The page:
Suicide Prevention

Suicide Prevention

Suicide Prevention

Definition: Suicide is defined as death from injury, poisoning, or suffocation where there is evidence that a self-inflicted act led to the person's death. It is important to recognize the warning signs of suicide, which include talking about harming or killing oneself. Knowing the risk factors and responding appropriately to warning signs can be effective at preventing youth suicide.

Magnitude of the Problem: Suicide is the second leading cause of death for youth between the ages of 10 and 24 and results in the loss of an average of 5,183 lives each year (CDC WISQARS). According to the 2015 Youth Risk Behavior Survey report:

  • 17.7% of students, grade 9-12, reported that they had seriously considered suicide in the previous 12 months.
  • 8.6% of students reported making at least one suicide attempt in the previous 12 months.
  • 2.8% of students reported making at least one suicide attempt in the previous 12 months that required medical attention.

Prevention: Strategies for preventing youth suicides may include:

  • enhancing protective factors,
  • reducing risk factors,
  • strengthening norms that support help-seeking behaviors,
  • implementing screening and prevention activities for high-risk groups, and
  • primary prevention of conditions such as depression, impulsive behavior, and drug or alcohol abuse.

Centers for Disease Control and Prevention, National Center for Injury Prevention and Control. Web-based Injury Statistics Query and Reporting System (WISQARS) [online], Fatal Injury Reports, 2010-2015.   

Injury Disparities: Suicides

This infographic focuses on the suicide rates (per 100,000) of adolescents and young adults ages 10 through 24 from 2014-2016. It breaks out these deaths by sex, race/ethnicity, sexual orientation, and location.

Download a PDF of the infographic for printing

This is part of a series on injury disparities. Find the additional infographics here:

Resource Type: 
CSN Infographic

Child Safety CoIIN Change Packages and Outcome Data Worksheets

The Change Packages list the evidence-based and evidence-informed strategies that will lead to breakthrough improvement in five topic areas of child safety.

The Change Packages include the Child Safety CoIIN aim statements, goals, drivers, change ideas, and measures. They were developed by the Children’s Safety Network (CSN) with input from the Steering Committee of the National Coordinated Child Safety Initiative and the states and jurisdictions that participated in Cohort 1.

Resource Type: 
CSN Publications

New CSN Resources on the Costs of Childhood Injuries

Release Date: 
2017-11-28 00:00:00

In 2015, injuries caused 13,363 deaths in U.S. children and adolescents aged 0-19. In addition, injuries were responsible for 200,225 hospitalizations and almost 7.7 million emergency department (ED) visits in this population (Centers for Disease Control and Prevention [CDC], WISQARS, 2017). One important way to understand the burden of childhood injuries is by looking at the costs of those injuries.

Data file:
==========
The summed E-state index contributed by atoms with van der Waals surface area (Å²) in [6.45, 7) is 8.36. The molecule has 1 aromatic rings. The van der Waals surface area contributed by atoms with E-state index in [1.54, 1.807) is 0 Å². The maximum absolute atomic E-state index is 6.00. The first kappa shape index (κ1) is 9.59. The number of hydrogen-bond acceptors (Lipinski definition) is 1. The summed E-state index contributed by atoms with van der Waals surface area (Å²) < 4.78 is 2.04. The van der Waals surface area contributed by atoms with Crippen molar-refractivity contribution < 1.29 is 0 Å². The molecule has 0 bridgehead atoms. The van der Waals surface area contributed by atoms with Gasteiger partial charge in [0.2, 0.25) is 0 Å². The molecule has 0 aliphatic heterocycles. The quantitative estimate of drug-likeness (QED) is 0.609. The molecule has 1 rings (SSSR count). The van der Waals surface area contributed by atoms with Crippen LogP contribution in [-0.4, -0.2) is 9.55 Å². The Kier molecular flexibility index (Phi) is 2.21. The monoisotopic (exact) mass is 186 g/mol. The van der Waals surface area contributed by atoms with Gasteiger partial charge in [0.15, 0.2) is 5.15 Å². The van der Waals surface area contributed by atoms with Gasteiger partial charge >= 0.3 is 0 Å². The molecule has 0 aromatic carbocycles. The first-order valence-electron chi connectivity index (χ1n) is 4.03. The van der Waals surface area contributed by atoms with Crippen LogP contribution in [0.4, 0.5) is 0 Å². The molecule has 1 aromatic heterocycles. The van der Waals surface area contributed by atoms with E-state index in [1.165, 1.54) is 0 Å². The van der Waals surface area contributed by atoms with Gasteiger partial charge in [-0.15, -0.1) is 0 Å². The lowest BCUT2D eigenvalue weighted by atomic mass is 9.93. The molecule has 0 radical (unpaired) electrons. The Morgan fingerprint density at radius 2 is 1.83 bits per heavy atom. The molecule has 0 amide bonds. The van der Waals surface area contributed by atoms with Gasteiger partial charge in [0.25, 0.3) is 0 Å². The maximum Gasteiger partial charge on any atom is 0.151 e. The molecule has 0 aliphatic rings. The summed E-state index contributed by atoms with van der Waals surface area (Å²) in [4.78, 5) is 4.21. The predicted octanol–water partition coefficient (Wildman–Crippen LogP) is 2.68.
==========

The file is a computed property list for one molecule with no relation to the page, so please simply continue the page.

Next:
The Medical Costs of Childhood Injuries: Deaths

In 2015, the total medical costs of injury-related deaths of children age 19 and younger was $153.2 million. This infographic breaks out the medical cost of child deaths by injury topic.

Download a PDF of the infographic for printing

This is part of a series on the costs of childhood injuries.

Additional infographics on the medical costs of childhood injuries:

Resource Type: 
CSN Infographic

The Medical Costs of Childhood Injuries: Hospitalizations

In 2015, the total medical costs of injury-related hospitalizations of children age 19 and younger was $6.6 billion. This infographic breaks out the medical cost of hospitalizations of children by injury topic.

Download a PDF of the infographic for printing

This is part of a series on the costs of childhood injuries.

Resource Type: 
CSN Infographic

Costs of Leading Childhood Injuries Fact Sheet

This fact sheet covers the costs of childhood injuries, including medical costs, work loss costs, and quality of life loss costs. Work loss costs include lost wages of injured persons and lost household work, or, in the case of fatality, lost earnings and household work over the victim’s expected remaining lifespan in the absence of premature death.

Resource Type: 
CSN Publications

Evidence-Based Strategies and Readings in Five Injury Topics

This publication lists evidence-based strategies and readings on child passenger safety, falls prevention, interpersonal violence prevention, suicide and self-harm prevention, and teen driver safety.

Resource Type: 
CSN Publications

Stories of Innovation: Collecting Real-Time Outcomes Data for Injury Prevention

Participants in the Child Safety Collaborative Innovation and Improvement Network (CS CoIIN) are identifying and developing innovative ways to collect real-time outcomes data. Typically, data on injury-related deaths, hospitalizations, and emergency department (ED) visits are centrally collected at the state level. On an annual basis, these data are cleaned by the state, released, and submitted to a national dataset. The cleaning and release process leads to a two-year or more delay in the availability of the data.

Resource Type: 
CSN Publications

Youth Suicide and Self-Harm Prevention: 2017 Resource Guide

Suicide is the second leading cause of death for U.S. children and youth ages 10 through 24, claiming an average of 5,390 lives per year (Centers for Disease Control and Prevention, WISQARS Leading Cause of Death, Ages 10–24, 2011–2015). The CDC’s 2015 Youth Risk Behavior Survey (YRBS) found that 17.7 percent of high school students seriously considered attempting suicide within the past year and 8.6 percent had attempted suicide within the past year.

Resource Type: 
CSN Resource Guide

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